Christmas of 1984 I took on another addiction which provided some escape from my workaholism: I bought a VCR. It’s difficult to describe the weird sense of well-being I experienced when I took some time out from the day’s schedule to peruse the video store, and had a movie on hand to watch at the end of the day. The entire process of planning to rent a movie, selecting it, and then watching it, acted as a drug for me. And like a drug addict, I would be irritable and miserable if I didn’t get my fix on schedule. The recreation of renting and watching a movie, innocent in itself, became for me a process addiction I could not control. (There are substance addictions and process addictions.) I even had recurring dreams, practically every night, of selecting movies to rent. In a check list for addictive behaviors, every single item was true of me and my videos. Along with watching the movies, it was a rare night that I didn’t have at least one Manhattan or a couple of beers. I would have felt uncomfortable if the refrigerator had been unstocked.
During all this time I was outwardly doing a creditable job of pastoring. My sermons and Bible classes were well liked by my congregations; membership grew at an average rate. Some people came to faith. But I was miserable in my work and daily wondered whether there might be some way out of it.
In January of 1991 a shift began which changed everything. I learned about “Christ-in-me,” the doctrine of the mystical union. I learned the truth expressed in Galatians 2:20, explained thoroughly in Romans 6-8, that I had been crucified with Christ and the resurrected Christ wanted to live through me. It was so simple: if only I would give up striving in my own energy and trust Jesus who indwelled me through the Holy Spirit, he would do it all. Since then I have begun to experience in my personal life what Paul says: “Live by the Spirit, and you will not gratify the desires of the sinful nature” (Galatians 5:16). In my ministry I have begun to experience what Paul describes as “serving in the new way of the Spirit” (Romans 7:6) and “struggling with all his energy, which so powerfully works in me” (Colossians 1:29). Since January of ‘91 I have felt as though I was on vacation, retired, but have accomplished more than before. It’s because I quit; I gave up. My need for nightly videos evaporated, my need for the approval of those I serve was replaced (to a great degree) by the gracious assurance of Christ’s approval. I’ve developed an appreciation for Sharp’s Non-Alcoholic Brew. I’ve discovered countless other works of the flesh in my life which I never knew about and of which I can now repent (a life-long process). I discovered what it meant to live under grace and not under law.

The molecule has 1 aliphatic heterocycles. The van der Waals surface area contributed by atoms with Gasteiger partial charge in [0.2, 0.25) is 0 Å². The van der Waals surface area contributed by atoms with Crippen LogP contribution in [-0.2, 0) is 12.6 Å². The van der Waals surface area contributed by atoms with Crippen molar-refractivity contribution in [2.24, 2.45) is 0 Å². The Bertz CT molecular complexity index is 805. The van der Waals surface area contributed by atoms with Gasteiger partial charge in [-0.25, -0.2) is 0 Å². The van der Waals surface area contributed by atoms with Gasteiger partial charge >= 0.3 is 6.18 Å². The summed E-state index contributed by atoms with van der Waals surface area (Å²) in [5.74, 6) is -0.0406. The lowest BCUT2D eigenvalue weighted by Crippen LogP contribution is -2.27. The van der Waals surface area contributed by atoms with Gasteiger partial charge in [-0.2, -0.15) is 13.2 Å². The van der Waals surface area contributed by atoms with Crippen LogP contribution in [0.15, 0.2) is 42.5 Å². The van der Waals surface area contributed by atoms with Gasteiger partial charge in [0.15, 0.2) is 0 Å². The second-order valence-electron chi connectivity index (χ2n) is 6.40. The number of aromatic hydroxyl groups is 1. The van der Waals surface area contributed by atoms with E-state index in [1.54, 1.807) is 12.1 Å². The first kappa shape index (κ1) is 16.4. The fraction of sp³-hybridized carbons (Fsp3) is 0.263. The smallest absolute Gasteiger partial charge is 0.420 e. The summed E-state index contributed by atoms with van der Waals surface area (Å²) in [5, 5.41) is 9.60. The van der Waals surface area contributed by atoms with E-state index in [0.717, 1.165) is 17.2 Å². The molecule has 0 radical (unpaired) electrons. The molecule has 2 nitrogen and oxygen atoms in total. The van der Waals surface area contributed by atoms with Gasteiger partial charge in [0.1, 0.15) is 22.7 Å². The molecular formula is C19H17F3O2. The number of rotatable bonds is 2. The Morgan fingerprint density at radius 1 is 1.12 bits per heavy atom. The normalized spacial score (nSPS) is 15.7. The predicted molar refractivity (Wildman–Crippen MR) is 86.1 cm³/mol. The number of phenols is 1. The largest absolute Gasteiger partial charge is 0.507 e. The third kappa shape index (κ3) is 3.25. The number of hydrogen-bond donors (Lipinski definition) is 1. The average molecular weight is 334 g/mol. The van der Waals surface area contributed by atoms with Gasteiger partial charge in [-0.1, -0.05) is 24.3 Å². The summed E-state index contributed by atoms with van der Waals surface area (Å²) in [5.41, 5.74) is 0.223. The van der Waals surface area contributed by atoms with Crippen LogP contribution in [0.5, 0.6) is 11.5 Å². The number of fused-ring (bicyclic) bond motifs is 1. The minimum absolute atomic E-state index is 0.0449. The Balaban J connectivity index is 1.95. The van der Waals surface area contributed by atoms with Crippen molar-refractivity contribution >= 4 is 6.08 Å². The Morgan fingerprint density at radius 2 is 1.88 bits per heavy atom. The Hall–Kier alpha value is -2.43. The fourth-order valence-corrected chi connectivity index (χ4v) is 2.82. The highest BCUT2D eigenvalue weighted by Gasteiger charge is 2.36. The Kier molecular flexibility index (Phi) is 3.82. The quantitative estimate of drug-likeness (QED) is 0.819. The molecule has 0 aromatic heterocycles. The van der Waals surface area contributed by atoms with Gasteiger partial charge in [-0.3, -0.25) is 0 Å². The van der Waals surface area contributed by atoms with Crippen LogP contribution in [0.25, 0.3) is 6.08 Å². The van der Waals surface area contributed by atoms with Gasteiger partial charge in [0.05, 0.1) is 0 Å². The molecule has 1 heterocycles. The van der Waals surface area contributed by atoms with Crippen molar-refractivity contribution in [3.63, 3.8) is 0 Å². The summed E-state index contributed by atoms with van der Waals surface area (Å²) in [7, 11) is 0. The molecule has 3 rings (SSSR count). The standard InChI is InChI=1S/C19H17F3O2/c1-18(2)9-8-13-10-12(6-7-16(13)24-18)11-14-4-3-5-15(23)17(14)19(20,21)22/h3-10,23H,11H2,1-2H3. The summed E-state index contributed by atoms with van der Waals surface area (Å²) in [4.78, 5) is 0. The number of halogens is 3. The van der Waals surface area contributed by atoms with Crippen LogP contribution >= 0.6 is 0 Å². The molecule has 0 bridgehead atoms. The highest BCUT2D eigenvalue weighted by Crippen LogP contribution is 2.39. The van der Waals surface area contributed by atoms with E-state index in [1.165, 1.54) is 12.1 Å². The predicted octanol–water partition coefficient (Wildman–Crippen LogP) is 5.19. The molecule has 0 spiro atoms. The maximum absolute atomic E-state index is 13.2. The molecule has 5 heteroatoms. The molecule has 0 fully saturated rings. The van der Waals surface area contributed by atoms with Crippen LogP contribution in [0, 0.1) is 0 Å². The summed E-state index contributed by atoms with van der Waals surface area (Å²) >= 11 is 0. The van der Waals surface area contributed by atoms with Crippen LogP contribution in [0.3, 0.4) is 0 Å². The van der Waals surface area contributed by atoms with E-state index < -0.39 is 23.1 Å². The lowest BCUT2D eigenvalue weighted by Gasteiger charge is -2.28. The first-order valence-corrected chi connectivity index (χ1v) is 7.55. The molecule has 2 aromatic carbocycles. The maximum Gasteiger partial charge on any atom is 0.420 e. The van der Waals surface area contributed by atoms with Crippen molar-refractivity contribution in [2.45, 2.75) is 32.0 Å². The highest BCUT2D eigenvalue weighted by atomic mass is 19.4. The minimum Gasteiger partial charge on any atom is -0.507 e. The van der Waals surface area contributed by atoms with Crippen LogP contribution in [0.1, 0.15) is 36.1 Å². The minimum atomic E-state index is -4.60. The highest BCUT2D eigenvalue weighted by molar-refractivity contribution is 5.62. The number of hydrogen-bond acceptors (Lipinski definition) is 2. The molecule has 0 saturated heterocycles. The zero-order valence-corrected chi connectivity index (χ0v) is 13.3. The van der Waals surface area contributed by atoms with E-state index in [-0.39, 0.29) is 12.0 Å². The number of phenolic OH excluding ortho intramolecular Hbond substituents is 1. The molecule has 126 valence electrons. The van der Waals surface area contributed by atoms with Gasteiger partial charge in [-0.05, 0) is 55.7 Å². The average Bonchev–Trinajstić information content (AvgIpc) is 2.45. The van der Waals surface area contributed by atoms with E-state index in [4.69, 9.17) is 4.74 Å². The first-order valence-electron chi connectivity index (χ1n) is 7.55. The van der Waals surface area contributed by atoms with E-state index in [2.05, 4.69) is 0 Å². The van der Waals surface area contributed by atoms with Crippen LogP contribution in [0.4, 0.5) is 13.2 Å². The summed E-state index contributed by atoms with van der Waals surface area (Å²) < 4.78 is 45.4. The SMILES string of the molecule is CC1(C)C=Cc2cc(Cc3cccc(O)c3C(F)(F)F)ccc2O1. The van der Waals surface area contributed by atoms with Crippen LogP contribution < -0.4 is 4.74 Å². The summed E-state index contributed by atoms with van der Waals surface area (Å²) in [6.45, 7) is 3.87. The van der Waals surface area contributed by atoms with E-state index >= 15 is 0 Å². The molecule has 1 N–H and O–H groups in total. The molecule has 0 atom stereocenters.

I’ll never forget one night that January, lying beside one of the kids on the bed after reading them a bed-time story, and feeling perfectly at peace. I wasn’t in a rush to start a movie, I wasn’t looking forward to a beer, I didn’t feel guilty about not being at my desk. I was, for the first time in years, content to be where I was, what I was, when I was. I wasn’t straining into the future, I was focused in the present, silently praising God.
It wasn’t that I personally had changed or improved, nor had I arrived at some higher stage of Christianity. I had simply learned the implications of the fact that Jesus had been living in me from the time I was brought to faith. As I began to trust Jesus in me to live his life through me, I began to experience it. Conversely, whenever I fail to trust him, reverting to self-effort, I am quickly reminded that in myself I’m the same powerless sinner I ever was. A new life of obedience is not the result of an improved life, but rather of an exchanged life: “not I but Christ” (Gal 2:20). Boasting is therefore excluded as emphatically in the realm of sanctification as it is in justification (Romans 3:27).
The key to enjoying Christ’s power in us is by rejecting our own fleshly efforts. Luther speaks of how it is through “surrendering entirely to Christ” that we experience all that is ours in Christ (What Luther Says, Vol. II, p. 657, par. 2028, Concordia, 1959):
If you desire to attain the true holiness which avails before God, you must utterly despair of yourself and rely on God alone; you must surrender yourself entirely to Christ and must accept him in such a way that everything he has is yours and that what you have is his. For thus you begin to burn with love divine and become an entirely different person, born completely anew. Your inner being will then be entirely changed.
An illustration I find helpful is my first encounter with a self-driven power mower. I had been hired to do a man’s yard work. He provided the mower. I had used power mowers before, but never a self-driven one. After one circuit around the large lawn I was exhausted. I decided to go to the door and tell the man there was something wrong with his mower. But when I stopped pushing I found that the mower kept traveling, and actually began pulling me! The trouble, of course, was that I had been trying to go faster than the mower was geared to go. When I gave up forcing it, it took over and provided the progress. The same is true with our Christian lives. Christ is living in us with his power ready to provide the progress when we give up. Another illustration would be when I first learned to swim. I grew tired some distance from the side of the pool and began to panic that I wasn’t going to make it. I kicked and moved my arms with all the energy I had, but it wasn’t enough. Suddenly I struck my foot on the bottom of the pool. It wasn’t as deep as I had thought, and I could stand on the bottom with my head above water. In the same way, Jesus is there to keep our heads above water as soon as we quit our thrashing about.